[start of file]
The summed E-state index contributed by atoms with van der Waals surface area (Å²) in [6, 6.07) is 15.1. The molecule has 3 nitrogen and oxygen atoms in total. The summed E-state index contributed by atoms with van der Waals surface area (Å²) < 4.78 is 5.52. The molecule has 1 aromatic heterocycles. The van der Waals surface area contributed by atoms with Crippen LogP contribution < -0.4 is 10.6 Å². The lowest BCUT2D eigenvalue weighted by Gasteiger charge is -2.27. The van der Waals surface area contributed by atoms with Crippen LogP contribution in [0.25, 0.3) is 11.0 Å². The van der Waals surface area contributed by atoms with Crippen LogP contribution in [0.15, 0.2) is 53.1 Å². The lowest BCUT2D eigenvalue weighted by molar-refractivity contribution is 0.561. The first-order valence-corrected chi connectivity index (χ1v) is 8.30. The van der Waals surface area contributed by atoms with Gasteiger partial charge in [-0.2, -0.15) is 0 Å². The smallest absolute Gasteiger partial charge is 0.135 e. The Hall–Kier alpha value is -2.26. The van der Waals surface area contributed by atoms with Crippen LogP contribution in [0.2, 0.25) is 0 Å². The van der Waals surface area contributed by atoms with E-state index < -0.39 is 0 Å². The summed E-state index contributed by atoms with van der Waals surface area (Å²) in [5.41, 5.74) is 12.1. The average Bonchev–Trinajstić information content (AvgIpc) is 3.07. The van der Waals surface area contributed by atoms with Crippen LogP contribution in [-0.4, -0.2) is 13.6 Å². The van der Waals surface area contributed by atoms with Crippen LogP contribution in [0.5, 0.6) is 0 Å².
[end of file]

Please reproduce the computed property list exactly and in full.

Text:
The summed E-state index contributed by atoms with van der Waals surface area (Å²) in [6, 6.07) is 15.1. The molecule has 3 nitrogen and oxygen atoms in total. The summed E-state index contributed by atoms with van der Waals surface area (Å²) < 4.78 is 5.52. The molecule has 1 aromatic heterocycles. The van der Waals surface area contributed by atoms with Crippen LogP contribution < -0.4 is 10.6 Å². The lowest BCUT2D eigenvalue weighted by Gasteiger charge is -2.27. The van der Waals surface area contributed by atoms with Crippen LogP contribution in [0.25, 0.3) is 11.0 Å². The van der Waals surface area contributed by atoms with Crippen LogP contribution in [0.15, 0.2) is 53.1 Å². The lowest BCUT2D eigenvalue weighted by molar-refractivity contribution is 0.561. The first-order valence-corrected chi connectivity index (χ1v) is 8.30. The van der Waals surface area contributed by atoms with Gasteiger partial charge in [-0.2, -0.15) is 0 Å². The smallest absolute Gasteiger partial charge is 0.135 e. The Hall–Kier alpha value is -2.26. The van der Waals surface area contributed by atoms with Crippen LogP contribution in [0.2, 0.25) is 0 Å². The van der Waals surface area contributed by atoms with E-state index < -0.39 is 0 Å². The summed E-state index contributed by atoms with van der Waals surface area (Å²) in [5.41, 5.74) is 12.1. The average Bonchev–Trinajstić information content (AvgIpc) is 3.07. The van der Waals surface area contributed by atoms with Crippen LogP contribution in [-0.4, -0.2) is 13.6 Å². The van der Waals surface area contributed by atoms with Crippen LogP contribution in [0.5, 0.6) is 0 Å².